Little did Mark Twain realize when he coined the phrase, "If I cannot smoke in heaven, then I shall not go," that it would become the battle hymn of this decade’s most vogue fashion statement—cigar smoking. It’s been hard to ignore the phenomenon. A dormant industry up until a few years ago, cigars have made an incredible comeback. Manufacturers are reporting record sales and can’t keep up with the orders. Investors have been snatching up public offerings from cigar companies. A humidor previously owned by John F. Kennedy fetched a whopping half million dollars at an auction last year.

Why the sudden resurgence in popularity? Most industry experts attribute the growth to a number of factors. Certainly, the 1992 debut of Cigar Aficionado, an upscale magazine produced by Wine Spectator publisher Marvin Shanken, played a large part in elevating the awareness and status of cigar smoking. It introduced a new generation of consumers to cigar events, cigar clubs, and terms like "cigar-friendly establishment." No longer looked upon as a symbol of vulgarity or pomposity, the cigar’s association with the entertainment industry has helped propel it to downright respectability. Hollywood stars like Arnold Schwarzenegger and Mel Gibson, among others, have adorned the cover of leading magazines, brandishing their favorite "stogie." George Hamilton successfully launched a line of cigars under the H. Upmann label, and recently opened a cigar bar in the New York, New York Hotel & Casino in Las Vegas bearing his name. Even women, who in the past were derided for the practice, have developed a passion for cigars and are consuming them in record numbers.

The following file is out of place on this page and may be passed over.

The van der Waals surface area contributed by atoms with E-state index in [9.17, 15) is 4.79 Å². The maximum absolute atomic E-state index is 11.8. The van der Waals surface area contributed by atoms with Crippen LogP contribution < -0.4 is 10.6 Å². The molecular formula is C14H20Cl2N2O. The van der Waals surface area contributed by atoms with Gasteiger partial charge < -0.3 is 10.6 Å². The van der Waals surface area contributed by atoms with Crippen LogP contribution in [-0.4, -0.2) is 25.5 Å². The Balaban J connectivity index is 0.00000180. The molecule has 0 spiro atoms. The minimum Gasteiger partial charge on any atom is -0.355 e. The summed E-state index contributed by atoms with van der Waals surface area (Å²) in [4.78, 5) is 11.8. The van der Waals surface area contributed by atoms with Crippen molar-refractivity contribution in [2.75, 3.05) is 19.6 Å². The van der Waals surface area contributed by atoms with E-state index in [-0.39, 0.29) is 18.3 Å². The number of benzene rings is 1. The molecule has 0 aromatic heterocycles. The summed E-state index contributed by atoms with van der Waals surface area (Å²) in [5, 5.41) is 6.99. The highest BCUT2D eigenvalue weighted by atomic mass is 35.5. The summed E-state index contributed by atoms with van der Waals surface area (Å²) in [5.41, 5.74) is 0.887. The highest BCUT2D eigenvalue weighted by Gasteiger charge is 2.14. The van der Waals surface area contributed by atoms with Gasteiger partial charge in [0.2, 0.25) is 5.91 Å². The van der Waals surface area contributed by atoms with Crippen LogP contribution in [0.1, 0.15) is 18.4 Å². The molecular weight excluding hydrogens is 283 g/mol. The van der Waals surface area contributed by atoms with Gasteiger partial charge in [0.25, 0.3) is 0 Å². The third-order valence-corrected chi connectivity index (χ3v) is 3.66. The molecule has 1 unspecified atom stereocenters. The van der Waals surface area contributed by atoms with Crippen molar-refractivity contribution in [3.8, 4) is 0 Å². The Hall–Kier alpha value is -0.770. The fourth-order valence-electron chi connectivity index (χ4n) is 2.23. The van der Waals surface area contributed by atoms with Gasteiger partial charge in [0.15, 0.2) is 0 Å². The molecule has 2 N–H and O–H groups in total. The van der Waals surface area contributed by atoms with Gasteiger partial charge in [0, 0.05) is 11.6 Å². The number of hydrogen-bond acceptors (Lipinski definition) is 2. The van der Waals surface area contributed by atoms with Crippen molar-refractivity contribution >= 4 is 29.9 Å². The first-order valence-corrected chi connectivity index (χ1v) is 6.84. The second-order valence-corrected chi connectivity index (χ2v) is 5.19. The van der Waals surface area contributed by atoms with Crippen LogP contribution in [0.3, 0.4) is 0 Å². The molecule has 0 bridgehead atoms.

Statistics aside, what is it about cigars that makes them so darned appealing? Quite frankly, they taste good. Like a fine wine, the flavor characteristics vary from cigar to cigar, and even within a particular brand. Cigars can range from smooth and creamy in flavor, all the way up to spicy and peppery, as with Cuban cigars. And quite frankly, there is simply no better way to finish a meal than by enjoying a fine cigar with a glass of cognac or port.